The Stagnant Nature of Ideology

The Stagnant Nature of Ideology

Mostafa Zein |

The fall of the Ottoman Empire after World War I represented the end of political Islam’s dream of a return to the caliphate. Nationalist political parties thus spread in the Arab World, which had just emerged from the tyranny of sultans who had ruled in the name of religion for centuries. Even Turkey itself rebuilt its state on nationalist bases, and succeeded in keeping large parts of Syria on the eve of World War II in 1939, in exchange for remaining neutral.

 

After years of the rule of nationalist, or national, political parties, Islamist movements have returned, in the age of “awakening”, to demand the rule of Sharia Law, and the return to the caliphate. Yet they are being confronted with the reality of the presence of minorities and of nationalist sentiment wherever they have been able to rise to power. In Turkey, for example, the Justice and Development Party (AKP) inherited a system of government based on a chauvinist form of nationalism, in addition to Ottoman history, which combined nationalism with religion. And when Prime Minister Recep Tayyip Erdogan tried to forcefully impose a certain code of conduct associated with the Muslim Brotherhood on citizens who had voted for him in order to get rid of the rule of the military, he was confronted with a reality different from the ideology he had been trying to spread. He found himself having to imprison dozens of journalists, political activists, Kurds, Alevis and people from other minorities, in addition to Islamists with secular and nationalist leanings.

 

Erdogan paved the way for imposing his authority by declawing the army, when he jailed dozens of its leaders on charges of plotting for a coup against the government, and appointed men loyal to him as Chiefs of Staff. He also strengthened the police and the gendarmerie with advanced weapons, so as to make of them a parallel army he could use to confront those who would oppose him, as he did in Taksim Square. And despite his profound belief in political Islam and its role in “educating society”, Erdogan also believes that spreading “his revolution” in the region requires striking the chord of nationalism as well.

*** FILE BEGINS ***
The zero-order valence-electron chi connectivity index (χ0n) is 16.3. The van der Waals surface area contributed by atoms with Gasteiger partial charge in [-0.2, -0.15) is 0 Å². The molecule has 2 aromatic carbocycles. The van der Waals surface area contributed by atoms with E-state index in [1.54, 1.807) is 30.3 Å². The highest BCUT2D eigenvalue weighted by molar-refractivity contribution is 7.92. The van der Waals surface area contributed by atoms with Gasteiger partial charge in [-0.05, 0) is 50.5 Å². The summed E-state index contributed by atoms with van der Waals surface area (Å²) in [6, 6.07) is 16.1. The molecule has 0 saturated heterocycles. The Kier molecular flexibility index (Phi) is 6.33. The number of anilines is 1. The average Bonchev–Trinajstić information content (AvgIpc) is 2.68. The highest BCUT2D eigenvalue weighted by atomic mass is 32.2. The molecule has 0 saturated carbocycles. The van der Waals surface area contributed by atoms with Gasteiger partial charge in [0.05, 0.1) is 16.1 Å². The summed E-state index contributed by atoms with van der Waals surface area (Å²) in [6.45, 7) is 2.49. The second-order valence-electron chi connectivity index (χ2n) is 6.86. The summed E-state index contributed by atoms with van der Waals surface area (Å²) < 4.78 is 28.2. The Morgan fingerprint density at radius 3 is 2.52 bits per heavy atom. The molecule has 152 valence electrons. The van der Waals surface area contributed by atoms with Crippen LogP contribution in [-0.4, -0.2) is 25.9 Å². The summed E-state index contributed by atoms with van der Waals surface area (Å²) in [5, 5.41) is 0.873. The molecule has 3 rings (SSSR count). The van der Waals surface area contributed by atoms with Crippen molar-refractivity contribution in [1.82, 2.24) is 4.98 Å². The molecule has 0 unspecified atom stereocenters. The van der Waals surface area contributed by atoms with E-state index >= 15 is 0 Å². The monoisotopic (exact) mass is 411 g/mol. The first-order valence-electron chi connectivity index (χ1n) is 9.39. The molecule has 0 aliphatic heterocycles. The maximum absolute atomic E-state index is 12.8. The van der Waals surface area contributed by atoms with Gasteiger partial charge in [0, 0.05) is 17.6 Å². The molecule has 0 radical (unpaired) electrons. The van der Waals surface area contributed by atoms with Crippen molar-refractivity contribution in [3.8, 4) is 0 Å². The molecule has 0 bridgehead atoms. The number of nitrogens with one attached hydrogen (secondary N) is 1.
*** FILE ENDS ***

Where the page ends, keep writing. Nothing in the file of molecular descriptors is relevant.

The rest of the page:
Iran represents another model of Islamist rule. The Supreme Leader, or Vali-e-Faqih, is tantamount to a caliph, and the function of modern state institutions – the parliament, the cabinet of ministers, the presidency, the defense of the constitution, etc… – is to implement the plans he devises. In other words, they represent the link that connects him to the masses of the faithful. Everyone remembers the number of struggles fought by the regime of the Islamic Revolution against nationalist trends. Yet in spite of this, Tehran waged the war against Iraq on both nationalist and religious bases.

 

The Islamic Republic too combines religion and nationalism.

 

Models of Islamist rule in Arab countries – such as Tunisia, Egypt and Libya – differ from the Iranian and Turkish models for many reasons, the most prominent being perhaps the fact that these two powers have emerged only recently, in addition to the weakness of Arab nationalist sentiment in the three countries, which had been under “isolationist” rule for a long period of time.

 

In Egypt, for example, the Muslim Brotherhood is trying to “Brotherhoodize” state and society. It is profoundly “Brotherhoodizing” the state by appointing officials to the vital centers of the civil administration, from the smallest districts and up to ministries, the judiciary and every sensitive position. And it would not be unlikely for it to control the army and security forces in the years to come, exactly as Erdogan has done in Turkey. In other words, it is trying to completely reshape the state and the country’s public opinion on ideological and political bases that have nothing to do with religion, which is why it is clashing with nationalists, patriots and political parties, not to mention Coptic Christians. And here we are, a few days away from a popular movement of protests, to which millions of Muslims are expected to participate, against attempts to “Brotherhoodize” them and to “Brotherhoodize” state institutions. The Muslim Brotherhood is also preparing to confront this movement with its own millions, and no one can guarantee that the two sides will not clash.

 

The societies we have been discussing are Muslim societies that have evolved with time and have become part of the modern age, while the ideology of the Muslim Brotherhood did not evolve, and has instead delved deeper into a remote past, trying to restore it in its every detail – details which are unknown and are not fit for every place and time.

 

The “Brotherhoodization” of state and society implies seeking after eternal rule that does not recognize the alternation of power. And what are the Muslim Brotherhood’s claims of democracy but a deceptive slogan?